The CHIEF SECRETARY FOR IRELAND (Mr. Macpherson): I beg to move "That the Committee do now adjourn." I think, in view of the discussions which have taken place both in public and in private, that it would be most convenient and appropriate that we should adjourn our meeting to-day until a day as early as possible next week. Meanwhile, I am in negotiation with the Treasury about the proposals which the Committee have brought forward, and I am also discussing them with my own officials and advisors, and I think it would save the time of the Committee if I were able to come to some conclusion. I also think it would be well if the discussion, which is hound to take place upon the financial resolution in the House, very likely tonight, takes place before the Committee meets again. I hope, in these circumstances, the Committee will now agree to this motion for the adjournment.


    Colonel PENRY WILLIAMS: I understand that negotiations have taken place between the various parties on this Committee. It is always a suspicious circumstance when gentlemen of Irish nationality put their heads together and agree upon any subject, and I think it is essential that the English members, who are put on this Committee to watch the interests of the British Treasury, should have full information as to the negotiations that have been going on. I am absolutely in the dark as to any negotiations or conversations that have proceeded, and I do not think it is quite fair to the English members that they have not the same information as the Irish members. Therefore, I ask the Chief Secretary to let all the members of the Committee have as full information as he can as to what is going on.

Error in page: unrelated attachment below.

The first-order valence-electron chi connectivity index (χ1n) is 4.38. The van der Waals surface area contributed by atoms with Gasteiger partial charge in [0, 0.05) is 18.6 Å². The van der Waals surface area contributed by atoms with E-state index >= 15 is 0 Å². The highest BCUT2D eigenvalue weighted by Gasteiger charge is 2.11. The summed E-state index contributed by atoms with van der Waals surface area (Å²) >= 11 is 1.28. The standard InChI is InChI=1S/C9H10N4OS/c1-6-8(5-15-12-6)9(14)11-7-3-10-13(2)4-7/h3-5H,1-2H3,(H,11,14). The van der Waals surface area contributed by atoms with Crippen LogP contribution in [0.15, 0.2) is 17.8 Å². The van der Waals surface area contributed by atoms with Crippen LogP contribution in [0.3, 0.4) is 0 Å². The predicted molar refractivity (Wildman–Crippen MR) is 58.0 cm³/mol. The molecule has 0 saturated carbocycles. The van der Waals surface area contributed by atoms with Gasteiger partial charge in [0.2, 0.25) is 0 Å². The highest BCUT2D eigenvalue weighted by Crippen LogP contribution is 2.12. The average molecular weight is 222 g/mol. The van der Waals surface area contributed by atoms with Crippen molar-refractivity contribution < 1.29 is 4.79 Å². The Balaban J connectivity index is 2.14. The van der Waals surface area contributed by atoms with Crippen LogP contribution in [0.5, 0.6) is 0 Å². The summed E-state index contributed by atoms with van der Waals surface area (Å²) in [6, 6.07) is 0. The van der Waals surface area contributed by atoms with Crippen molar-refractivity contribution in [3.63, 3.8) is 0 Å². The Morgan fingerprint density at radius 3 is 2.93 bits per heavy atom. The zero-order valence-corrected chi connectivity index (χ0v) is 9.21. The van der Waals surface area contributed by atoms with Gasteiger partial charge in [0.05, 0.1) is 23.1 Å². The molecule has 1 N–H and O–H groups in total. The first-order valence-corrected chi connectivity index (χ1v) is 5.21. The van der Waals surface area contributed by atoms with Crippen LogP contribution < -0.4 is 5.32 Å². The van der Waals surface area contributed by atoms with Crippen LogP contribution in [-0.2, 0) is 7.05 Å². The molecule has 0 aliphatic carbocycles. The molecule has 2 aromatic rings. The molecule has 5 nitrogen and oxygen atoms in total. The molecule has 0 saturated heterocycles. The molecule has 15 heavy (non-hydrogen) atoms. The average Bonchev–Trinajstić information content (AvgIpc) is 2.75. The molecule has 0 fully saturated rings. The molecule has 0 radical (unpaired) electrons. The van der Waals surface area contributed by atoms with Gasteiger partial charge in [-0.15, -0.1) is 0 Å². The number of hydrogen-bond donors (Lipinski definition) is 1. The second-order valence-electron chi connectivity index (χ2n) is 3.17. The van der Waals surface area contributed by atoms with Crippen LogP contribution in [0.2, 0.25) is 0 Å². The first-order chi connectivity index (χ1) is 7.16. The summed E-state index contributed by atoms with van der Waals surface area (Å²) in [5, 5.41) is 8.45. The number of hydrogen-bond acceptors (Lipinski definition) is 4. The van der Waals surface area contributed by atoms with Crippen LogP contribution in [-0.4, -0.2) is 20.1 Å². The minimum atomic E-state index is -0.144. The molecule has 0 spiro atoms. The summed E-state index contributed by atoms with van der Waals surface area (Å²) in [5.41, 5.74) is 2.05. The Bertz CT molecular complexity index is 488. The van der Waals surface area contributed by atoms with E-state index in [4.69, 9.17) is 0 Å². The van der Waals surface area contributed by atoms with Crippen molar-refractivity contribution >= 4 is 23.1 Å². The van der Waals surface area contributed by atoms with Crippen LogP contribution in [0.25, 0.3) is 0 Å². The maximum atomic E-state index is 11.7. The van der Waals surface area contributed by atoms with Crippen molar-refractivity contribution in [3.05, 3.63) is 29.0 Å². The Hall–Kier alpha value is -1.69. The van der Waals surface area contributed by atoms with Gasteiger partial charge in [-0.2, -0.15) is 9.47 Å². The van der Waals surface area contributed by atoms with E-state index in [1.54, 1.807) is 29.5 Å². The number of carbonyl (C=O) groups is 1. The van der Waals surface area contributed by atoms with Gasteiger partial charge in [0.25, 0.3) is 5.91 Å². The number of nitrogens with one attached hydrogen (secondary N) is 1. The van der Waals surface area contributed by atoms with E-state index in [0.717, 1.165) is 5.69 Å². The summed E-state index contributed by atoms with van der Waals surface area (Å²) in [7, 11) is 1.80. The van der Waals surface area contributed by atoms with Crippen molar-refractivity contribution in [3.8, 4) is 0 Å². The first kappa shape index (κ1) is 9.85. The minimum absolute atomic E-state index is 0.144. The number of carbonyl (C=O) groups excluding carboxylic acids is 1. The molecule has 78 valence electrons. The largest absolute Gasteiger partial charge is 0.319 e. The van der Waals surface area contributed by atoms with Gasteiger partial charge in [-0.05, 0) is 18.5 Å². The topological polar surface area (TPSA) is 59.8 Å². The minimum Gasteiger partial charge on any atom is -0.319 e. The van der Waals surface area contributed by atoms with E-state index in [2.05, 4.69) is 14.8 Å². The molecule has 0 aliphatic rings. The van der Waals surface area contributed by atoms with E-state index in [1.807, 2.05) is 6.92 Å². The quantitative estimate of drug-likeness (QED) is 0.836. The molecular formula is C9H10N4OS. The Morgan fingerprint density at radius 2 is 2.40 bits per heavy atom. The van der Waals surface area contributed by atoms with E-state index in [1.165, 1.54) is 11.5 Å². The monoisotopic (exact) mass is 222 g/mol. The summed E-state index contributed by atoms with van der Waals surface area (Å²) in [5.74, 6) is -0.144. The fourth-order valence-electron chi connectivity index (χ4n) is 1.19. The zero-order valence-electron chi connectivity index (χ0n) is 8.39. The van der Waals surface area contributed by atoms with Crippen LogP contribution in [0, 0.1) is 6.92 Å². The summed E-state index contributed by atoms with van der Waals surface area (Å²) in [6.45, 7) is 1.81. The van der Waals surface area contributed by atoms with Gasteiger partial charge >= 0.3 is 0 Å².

Mr. MACPHERSON: The negotiations are really based upon the complete discussion we had on the first day, and I do not think anything else has been introduced into the discussion in any way. If my hon. Friend the Member for Middlesbrough will look at this morning's OFFICIAL REPORT, he will find there a complete account of all the negotiations that are going on.

    Mr. LYNN: I desire to support the Motion which has been proposed by the Chief Secretary. My hon. and gallant Friend the Member for Middlesbrough seems to be somewhat suspicious because the hon. Member for the Falls Division (Mr. Devlin), my nearest neighbour, and I are not engaged in fisticuffs. This is a purely business question.

    Colonel WILLIAMS: That is why I am suspicious.

    Mr. LYNN: Yes, the hon. and gallant Member wishes to make it a political rather than a business question. The trouble in the minds of some hon. Members is that we are not getting as good terms in Ireland as those that are being accorded to England and Scotland, and for that reason we want, at the very least, to be up to the English terms. Not only that, but as we are the poorer partner in the United Kingdom, and I think that will be admitted, we ought to get even more generous terms, and for that reason we want the Chief Secretary and every member of the Committee to give this thing sympathetic consideration. One great bone of contention in the days of old in Ireland was the land question, and this Imperial Parliament wisely took that question in hand, and by a very bold stroke very nearly settled it. It is now on the eve of settlement, and all we want is a little more money to settle it. This is money that has been well spent. If we ask for anything here at this stage I think we shall find we shall be doubly repaid, and I appeal strongly to hon. Members, whatever their political views may be, to 997 support this proposal, because, after all, you want a happy, prosperous, and contented people, and if you do not provide them with good houses you cannot expect contentment. Therefore, I appeal to the Committee in the meantime to give this proposal support, and thus strengthen the hands of the Chief Secretary, whom we know is anxious to do the best he can for Ireland. We do not want to rob Great Britain.